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No more Jamal Adams, no problem for LSU

Adams was one of the best safeties in LSU history. However, the Tigers have the talent to replace him and not miss his talents.

NCAA Football: Citrus Bowl-Louisiana State vs Louisville Kim Klement-USA TODAY Sports

Last season, safety Jamal Adams put himself into rare territory.

Adams put himself alongside former LSU Tigers Tyrann Mathieu and LaRon Landry as one of the most dominant safeties in program history.

Last year, Adams totaled 76 tackles, 7.5 tackles for loss, one sack, four pass breakups, one interception and one forced fumble. But after such a stellar season, like Mathieu and Landry, Adams left for greener pastures that is the NFL.

The departure of Adams gives the Tigers a big hole to fill. However, LSU has the talent to replace the former safety’s talents.

In 2016, starting safety Rickey Jefferson went down with injury. The player who replaced him for the last half of the season was John Battle. Since then, Battle has excelled in the starting safety role.

Battle will be the veteran presences LSU so desperately needs at the safety position in 2017.

The recently reclassified junior saw action in all 12 games last year and started the last seven games, recording 39 tackles and four pass breakups. That included a season-high eight tackles against the Florida Gators and two pass breakups against Heisman Trophy winning quarterback, Lamar Jackson, in the Citrus Bowl.

Battle may not be on Adams’ level (in terms of talent), but his experience is invaluable to the Tigers’ secondary. Plus, his 6-foot-2, 205 pound frame allows him to play either free or strong safety for LSU. That versatility is another strong addition to the Tigers’ secondary.

After, Battle, LSU is thin at safety—in terms of experience. But not thin at talent.

The Tigers have several former four and five star prospects waiting for the opportunity to start at safety. And the player that could finally live up to the hype that surrounded him when he first arrived to the Bayou is senior Ed Paris.

Coming out of high school, Paris was the No. 3 safety in the country. However, once he arrived to LSU, Paris was labeled as a cornerback. But after 2.5 seasons on the outside, Paris transitioned back to safety late last year.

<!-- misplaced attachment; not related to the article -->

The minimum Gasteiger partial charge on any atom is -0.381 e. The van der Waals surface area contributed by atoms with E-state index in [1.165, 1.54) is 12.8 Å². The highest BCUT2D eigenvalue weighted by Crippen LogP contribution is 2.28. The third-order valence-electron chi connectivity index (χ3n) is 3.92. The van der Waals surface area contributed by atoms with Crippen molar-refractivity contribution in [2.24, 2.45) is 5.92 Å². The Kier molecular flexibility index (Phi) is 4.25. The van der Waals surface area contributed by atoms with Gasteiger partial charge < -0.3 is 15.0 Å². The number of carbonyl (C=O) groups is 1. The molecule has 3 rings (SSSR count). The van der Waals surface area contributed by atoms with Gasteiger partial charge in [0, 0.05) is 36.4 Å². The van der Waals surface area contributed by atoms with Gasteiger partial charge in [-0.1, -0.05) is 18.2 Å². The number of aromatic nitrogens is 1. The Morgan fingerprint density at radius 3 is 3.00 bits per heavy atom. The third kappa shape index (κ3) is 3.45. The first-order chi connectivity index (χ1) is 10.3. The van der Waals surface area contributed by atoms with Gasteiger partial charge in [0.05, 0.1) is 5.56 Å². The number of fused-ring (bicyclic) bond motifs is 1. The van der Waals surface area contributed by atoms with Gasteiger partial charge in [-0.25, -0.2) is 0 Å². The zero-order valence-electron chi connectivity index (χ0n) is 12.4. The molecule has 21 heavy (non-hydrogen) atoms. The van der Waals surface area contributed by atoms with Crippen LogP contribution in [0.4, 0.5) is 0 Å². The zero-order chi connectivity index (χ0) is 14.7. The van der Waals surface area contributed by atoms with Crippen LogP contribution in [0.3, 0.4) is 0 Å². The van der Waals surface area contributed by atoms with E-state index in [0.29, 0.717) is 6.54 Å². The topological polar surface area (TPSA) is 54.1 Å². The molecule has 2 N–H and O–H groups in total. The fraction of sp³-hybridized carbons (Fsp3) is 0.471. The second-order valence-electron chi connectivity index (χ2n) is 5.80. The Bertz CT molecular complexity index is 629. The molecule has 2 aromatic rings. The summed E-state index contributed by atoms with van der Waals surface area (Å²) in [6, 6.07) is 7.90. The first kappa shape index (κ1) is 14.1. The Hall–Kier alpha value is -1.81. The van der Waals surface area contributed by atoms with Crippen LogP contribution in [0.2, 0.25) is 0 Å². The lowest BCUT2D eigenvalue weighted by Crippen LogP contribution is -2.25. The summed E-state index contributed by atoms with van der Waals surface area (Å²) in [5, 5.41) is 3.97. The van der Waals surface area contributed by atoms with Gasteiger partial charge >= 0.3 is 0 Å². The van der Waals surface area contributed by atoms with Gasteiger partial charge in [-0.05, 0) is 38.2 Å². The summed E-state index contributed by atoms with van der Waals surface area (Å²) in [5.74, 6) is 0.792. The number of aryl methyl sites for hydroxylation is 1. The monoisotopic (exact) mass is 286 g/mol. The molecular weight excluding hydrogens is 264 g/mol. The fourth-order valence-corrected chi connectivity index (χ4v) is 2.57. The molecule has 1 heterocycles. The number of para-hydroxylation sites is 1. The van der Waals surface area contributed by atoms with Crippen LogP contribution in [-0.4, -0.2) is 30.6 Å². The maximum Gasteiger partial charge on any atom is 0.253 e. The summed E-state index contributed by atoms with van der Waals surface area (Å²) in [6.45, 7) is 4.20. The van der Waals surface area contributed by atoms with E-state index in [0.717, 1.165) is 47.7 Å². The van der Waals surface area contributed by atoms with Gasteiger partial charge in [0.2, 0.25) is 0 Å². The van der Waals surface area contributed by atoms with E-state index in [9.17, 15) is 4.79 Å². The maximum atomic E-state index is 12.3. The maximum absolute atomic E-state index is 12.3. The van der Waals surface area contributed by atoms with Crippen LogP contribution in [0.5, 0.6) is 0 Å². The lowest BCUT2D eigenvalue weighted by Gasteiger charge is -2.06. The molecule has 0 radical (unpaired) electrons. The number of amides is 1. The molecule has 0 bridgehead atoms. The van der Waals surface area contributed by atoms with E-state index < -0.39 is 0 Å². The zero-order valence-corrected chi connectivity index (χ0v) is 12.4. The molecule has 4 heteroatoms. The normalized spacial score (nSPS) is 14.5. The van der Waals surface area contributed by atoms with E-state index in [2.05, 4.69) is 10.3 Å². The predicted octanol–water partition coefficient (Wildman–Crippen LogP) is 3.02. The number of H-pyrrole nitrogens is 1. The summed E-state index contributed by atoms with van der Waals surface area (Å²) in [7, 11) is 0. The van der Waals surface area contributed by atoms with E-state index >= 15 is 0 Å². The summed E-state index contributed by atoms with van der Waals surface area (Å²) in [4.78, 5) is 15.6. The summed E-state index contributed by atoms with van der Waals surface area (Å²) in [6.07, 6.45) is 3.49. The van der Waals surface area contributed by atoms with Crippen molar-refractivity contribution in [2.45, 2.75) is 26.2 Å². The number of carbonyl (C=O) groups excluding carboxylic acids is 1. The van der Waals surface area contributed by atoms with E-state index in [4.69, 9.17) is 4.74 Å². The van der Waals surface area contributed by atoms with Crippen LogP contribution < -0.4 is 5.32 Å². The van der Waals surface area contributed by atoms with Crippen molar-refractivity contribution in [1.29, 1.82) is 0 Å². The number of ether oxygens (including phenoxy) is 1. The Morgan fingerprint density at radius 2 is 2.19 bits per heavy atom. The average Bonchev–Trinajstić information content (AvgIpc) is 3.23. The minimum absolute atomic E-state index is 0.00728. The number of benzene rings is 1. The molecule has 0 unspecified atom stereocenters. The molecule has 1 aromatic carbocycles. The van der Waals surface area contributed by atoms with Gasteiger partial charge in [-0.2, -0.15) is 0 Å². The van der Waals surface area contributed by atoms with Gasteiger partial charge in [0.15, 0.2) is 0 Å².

At first, moving Paris was seen as an experiment. But the coaching staff has apparently struck gold with the move as coach Ed Orgeron has described the safety spot as Paris’ natural position and that he will do fine at safety.

If the Paris transition does not work out, the Tigers have several freshman that they can call upon.

Eric Monroe, who was the 3rd-ranked safety in the class of 2016, redshirted last season waiting behind Adams. With a full collegiate year under his belt along with being known as one of best weight room workers, Monroe could be in line to be a solid contributor for LSU in 2017.

Now, if Monroe fails to produce, the Tigers did sign three safeties during this past year’s recruiting cycle. LSU landed five star JaCoby Stevens and four stars Grant Delpit and Todd Harris. However, Stevens is moving to offense and becoming a wide receiver according to reports.

In spite of the Stevens move, it does not mean Delpit and Harris are not impressing the coaching staff. In fact, Delpit has made a strong impression so far in Baton Rogue.

Given that Stevens was the most versatile of the three freshman, the move could mean Delpit and Harris are the real deal.

Adams may be gone, but LSU has the talent to replace him. While that talent may all be inexperienced—minus Battle—the Tigers will have time to get them some valuable experience before they enter the rough portion of their schedule.

LSU does have an early SEC battle against the Mississippi State Bulldogs on Sept. 16. However, the Tigers’ do not truly start their SEC schedule until Oct. 7 against the Florida. That means, LSU has five games to get their inexperienced safeties experienced. And if these safeties live up to the hype that the coaching staff is putting around them, the Tigers should not miss Adams at all in 2017.